The nurse finally referred the family to a GP. The mother seemed reluctant, she said Daisy ate well from the bottle, and although she seemed not to grow that much, mom wasn’t worried. Although parental worry is a strong predictor of something being wrong, absence of parental worry is not so sensitive a sign.

But the GP wasn’t worried enough to make any notes on it, having seen the baby only once and mom being quite relaxed. The social services were worried, but not primarily about Daisy, they were investigating domestic violence. Although there was an anonymous report on the infant not developing well the social services apparently lacked sufficient ground to make a home visit. So Daisy fell through the cracks of surely caring and knowledgeable professionals.

It took the watchful eye of a triage nurse at a hospitaI to spot Daisy in her mother’s arms, labouring to breathe, tiny, pale, and having what looked like seizures. Still, the family wasn’t worried, they weren’t even at the hospital for Daisy’s sake. But the staff insisted and Daisy was in the ICU in less than an hour. Now everyone worried – would she even survive?

And everyone wondered – how can a severely disabled child in a socially vulnerable family situation not be picked up by the welfare system they actually attended?  Why was there no communication between services? Why were no home visits made? Maybe someone was intimidated, maybe failing her infant didn’t fit with the nurse’s image of the mother. Maybe the nurse worried losing the family altogether. We don’t know.

But that’s what interests me. And if you think it can’t happen where you are, you’re probably wrong, because systems do fail. On the other hand, systems can also overdo things. To get it right, to provide universal services that reach all and pick up those in extra need are the mantra of us public health physicians. Our work is to make sure that Daisy and her likes don’t fall between the cracks, while first-time parents are not made anxious by weighing and measuring happy, healthy, thriving infants excessively.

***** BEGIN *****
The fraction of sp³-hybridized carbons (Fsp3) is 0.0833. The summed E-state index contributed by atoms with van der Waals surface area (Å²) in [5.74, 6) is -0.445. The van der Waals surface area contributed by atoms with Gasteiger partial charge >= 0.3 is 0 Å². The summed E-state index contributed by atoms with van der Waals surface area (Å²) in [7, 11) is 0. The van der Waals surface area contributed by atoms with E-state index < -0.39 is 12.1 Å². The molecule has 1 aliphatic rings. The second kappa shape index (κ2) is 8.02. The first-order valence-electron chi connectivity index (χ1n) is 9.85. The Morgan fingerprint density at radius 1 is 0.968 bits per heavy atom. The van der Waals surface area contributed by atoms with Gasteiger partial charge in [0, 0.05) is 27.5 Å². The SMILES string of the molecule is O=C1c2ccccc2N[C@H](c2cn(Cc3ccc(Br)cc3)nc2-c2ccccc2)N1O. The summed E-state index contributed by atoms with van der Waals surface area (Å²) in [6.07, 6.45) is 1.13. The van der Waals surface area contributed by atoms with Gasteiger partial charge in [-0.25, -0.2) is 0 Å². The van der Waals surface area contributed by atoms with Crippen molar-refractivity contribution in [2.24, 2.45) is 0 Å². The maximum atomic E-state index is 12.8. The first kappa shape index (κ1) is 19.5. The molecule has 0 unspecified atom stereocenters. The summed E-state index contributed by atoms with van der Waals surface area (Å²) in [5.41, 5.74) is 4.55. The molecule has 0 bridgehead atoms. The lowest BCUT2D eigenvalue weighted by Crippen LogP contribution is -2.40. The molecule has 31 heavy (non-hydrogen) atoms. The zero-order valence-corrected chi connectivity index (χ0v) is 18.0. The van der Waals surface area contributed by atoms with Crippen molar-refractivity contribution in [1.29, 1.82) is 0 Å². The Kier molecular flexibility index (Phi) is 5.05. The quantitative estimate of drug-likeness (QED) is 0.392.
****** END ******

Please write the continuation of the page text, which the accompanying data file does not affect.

Daisy will not have an easy life: disability, social disadvantage, and a tough start will take its toll. As I pull my hand away I don’t know what to wish for her. But I promise her we’ll work on the system until we get it right! And maybe I wasn’t being so unprofessional after all, caressing, rather than assessing this baby. In a recent article published in The New England Journal of Medicine, a colleague described how sometimes our being humans before professionals can really mean something to those we care for.

I am sorry, Daisy, on the system’s behalf. I wish we could make it up for you. If nothing else, you should know that none of this is your fault.

*Daisy is of course not the real name of this infant. Photographs taken by Fanni Sarkadi Kristiansson